Once a user becomes addicted to a barbiturate, ending the use of the drug or significantly reducing the amount of the drug regularly taken can lead to barbiturate withdrawal. Withdrawal is the user’s physical response to having less of the drug in his or her system than the user’s body has become accustomed to having. The withdrawal process can be an uncomfortable experience that begins within 8 to 12 hours after taking the last dose of the drug and lasts up to 15 days. During withdrawal, the user may experience insomnia, anxiety, nausea, vomiting, seizures and delirium among other symptoms. Withdrawal symptoms can be avoided or reduced by participation in a detox program. A detox program will slowly taper off use of the drug to reduce the physical dependence of the user. Once the drug intake dose is considered small enough, stoppage can occur without severe withdrawal symptoms, or without withdrawal occurring at all.
Barbiturates have a sedative effect on the user, slowing down his or her brain activity. When a barbiturate is taken recreationally, the user experiences a relaxing feeling along with euphoria and contentment.
Overdose from a barbiturate is a common occurrence during recreational use. There is not much difference between a safe dose and an overdose amount. As the user’s tolerance to the drug grows, each additional dose must be higher than the last to have the same results. This increase can quickly pass the overdose amount. Symptoms of a barbiturate overdose include a drop in the user’s body temperature and a slowdown in respiration that can lead to possible respiratory failure.
Rehab from a barbiturate addiction involves extensive therapy with a medically trained professional. The therapy occurs in both one-on-one series of sessions with a drug counselor as well as group therapy sessions with a group made up of other recovering drug users. The purpose of both types of therapy is to find the underlying causes behind the drug use, and then to develop alternate methods for dealing with the causes other than by taking drugs.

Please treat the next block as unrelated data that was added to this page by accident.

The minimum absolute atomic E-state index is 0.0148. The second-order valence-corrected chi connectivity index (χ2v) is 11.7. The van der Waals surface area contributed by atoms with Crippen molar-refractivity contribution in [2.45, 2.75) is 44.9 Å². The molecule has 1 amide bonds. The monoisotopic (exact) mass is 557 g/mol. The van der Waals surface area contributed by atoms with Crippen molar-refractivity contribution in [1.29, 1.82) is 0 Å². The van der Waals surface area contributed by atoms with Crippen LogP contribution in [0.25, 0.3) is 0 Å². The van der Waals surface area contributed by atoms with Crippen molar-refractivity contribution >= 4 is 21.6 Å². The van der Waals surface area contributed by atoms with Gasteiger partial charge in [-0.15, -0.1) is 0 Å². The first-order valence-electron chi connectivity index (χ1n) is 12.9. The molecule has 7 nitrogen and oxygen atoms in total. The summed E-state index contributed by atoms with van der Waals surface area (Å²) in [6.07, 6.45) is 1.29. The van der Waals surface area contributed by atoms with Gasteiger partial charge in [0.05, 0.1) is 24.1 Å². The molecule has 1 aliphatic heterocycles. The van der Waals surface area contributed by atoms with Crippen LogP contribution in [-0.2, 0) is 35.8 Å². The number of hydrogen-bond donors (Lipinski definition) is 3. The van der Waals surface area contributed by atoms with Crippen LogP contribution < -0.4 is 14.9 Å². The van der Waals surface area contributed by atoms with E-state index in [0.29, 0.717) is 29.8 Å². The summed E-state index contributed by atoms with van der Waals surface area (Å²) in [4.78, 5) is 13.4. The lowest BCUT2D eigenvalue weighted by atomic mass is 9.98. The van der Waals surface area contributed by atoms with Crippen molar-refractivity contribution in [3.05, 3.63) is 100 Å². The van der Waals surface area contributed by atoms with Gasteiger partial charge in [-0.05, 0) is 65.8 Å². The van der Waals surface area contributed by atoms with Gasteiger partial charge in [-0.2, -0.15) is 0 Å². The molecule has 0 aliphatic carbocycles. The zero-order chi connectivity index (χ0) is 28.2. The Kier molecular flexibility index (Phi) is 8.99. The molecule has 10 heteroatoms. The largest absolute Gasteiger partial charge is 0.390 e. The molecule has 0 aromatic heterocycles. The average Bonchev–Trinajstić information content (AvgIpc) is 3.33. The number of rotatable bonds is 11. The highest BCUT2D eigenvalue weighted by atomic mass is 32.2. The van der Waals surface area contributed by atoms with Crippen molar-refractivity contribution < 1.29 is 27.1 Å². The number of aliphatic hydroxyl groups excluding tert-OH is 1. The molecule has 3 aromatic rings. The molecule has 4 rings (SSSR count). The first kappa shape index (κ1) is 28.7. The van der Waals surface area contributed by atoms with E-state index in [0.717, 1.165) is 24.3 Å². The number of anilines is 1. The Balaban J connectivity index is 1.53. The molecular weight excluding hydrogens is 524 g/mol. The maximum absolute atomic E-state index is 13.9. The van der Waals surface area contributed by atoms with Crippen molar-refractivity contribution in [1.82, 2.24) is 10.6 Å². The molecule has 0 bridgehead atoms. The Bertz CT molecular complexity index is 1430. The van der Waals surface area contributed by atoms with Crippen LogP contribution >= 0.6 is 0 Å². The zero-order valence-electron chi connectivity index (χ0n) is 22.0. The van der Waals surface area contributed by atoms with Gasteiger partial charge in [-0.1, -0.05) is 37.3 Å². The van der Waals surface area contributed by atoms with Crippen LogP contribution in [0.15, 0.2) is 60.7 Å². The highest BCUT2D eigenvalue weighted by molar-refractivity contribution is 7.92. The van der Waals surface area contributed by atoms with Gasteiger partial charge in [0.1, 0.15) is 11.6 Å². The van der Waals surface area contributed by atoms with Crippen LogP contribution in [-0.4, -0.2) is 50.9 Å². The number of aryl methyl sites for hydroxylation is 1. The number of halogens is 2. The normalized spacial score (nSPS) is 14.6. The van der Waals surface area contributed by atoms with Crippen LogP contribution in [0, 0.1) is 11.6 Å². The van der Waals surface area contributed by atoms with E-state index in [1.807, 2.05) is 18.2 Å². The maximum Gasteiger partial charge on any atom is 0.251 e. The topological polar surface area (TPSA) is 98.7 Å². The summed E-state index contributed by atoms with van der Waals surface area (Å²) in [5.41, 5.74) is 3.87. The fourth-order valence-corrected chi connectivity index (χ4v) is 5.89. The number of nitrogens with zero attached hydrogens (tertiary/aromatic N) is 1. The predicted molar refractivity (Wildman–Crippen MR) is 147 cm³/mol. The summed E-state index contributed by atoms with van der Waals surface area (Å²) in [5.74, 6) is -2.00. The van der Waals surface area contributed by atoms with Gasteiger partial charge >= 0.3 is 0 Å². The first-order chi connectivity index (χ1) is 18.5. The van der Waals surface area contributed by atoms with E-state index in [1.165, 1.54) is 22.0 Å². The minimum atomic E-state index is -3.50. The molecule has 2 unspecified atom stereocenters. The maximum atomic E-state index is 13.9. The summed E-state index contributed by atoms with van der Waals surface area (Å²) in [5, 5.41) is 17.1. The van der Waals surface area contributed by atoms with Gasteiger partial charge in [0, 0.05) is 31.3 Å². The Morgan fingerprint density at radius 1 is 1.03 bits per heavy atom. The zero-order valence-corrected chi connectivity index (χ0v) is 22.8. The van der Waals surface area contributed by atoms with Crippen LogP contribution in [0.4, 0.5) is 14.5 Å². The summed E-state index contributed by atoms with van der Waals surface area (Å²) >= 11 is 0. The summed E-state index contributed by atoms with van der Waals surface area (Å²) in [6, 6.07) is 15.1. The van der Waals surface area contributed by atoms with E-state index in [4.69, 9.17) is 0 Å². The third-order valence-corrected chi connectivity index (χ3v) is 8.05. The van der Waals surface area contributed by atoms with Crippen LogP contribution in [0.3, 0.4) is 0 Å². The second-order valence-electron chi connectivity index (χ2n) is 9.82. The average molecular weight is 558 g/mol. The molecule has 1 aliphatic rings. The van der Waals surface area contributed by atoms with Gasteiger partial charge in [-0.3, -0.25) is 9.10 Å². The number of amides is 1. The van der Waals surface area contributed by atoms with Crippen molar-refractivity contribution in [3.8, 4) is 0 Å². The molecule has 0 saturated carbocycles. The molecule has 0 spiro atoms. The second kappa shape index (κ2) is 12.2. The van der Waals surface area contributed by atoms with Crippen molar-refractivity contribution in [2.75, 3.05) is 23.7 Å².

Recovery from a barbiturate addiction with the aid of an addiction treatment program can lead to a long-term drug-free existence. To find a program that fits your needs, call
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Patients who are addicted to benzodiazepines may demonstrate tolerance to the effects of this type of drug, as well as irritability or an inability to cope without it. They may also display drug-seeking behavior, attempting to increase their dosage to achieve the same effect they felt previously at a lower dose. If you are addicted to benzodiazepines, you may find that you’re much more anxious and irritable when you do not have access to the medication, or that you need higher doses to feel normal.
Benzodiazepine Detox and Withdrawal
Patients who are withdrawing or detoxing from benzodiazepines may feel highly irritable or anxious. They may also experience insomnia, muscle aches, hypersensitivity to touch, restlessness, or self-harming behavior. For this reason, it is generally recommended that benzodiazepine detox take place in a detox center or hospital. If you or a loved one needs help to detox, consider calling a 24 hour helpline to find a location near you.
Benzodiazepine acts as a sedative, calming the nervous system’s response to a variety of stimuli. It is commonly used to treat anxiety, and can be addictive in high doses.
Common symptoms of benzodiazepine overdose include central nervous system depression, slurred speech, and sedation. Overdose is generally nonlethal, but death can occur if the medication overdose is combined with alcohol. Hospitalization is typically necessary after a benzodiazepine overdose.
Patients who are addicted to benzodiazepines can generally be successfully treated in rehabilitation centers. If you need assistance finding a drug rehabilitation center near you, please call
A narcotic addiction occurs when a narcotics user begins to experience both a physical and psychological compulsion to take the drug regardless of the negative consequences of doing so. An addiction to narcotics results from extended use of the drug or use of the drug in high dosages. The addiction isn’t immediate though. It begins with a developing tolerance in the user’s body to the drug. As the tolerance builds, the user takes increasing dose levels to achieve the same drug effects. After a while the increased doses creates a dependence in the user, soon leading to addiction.
Narcotic Detox and Withdrawal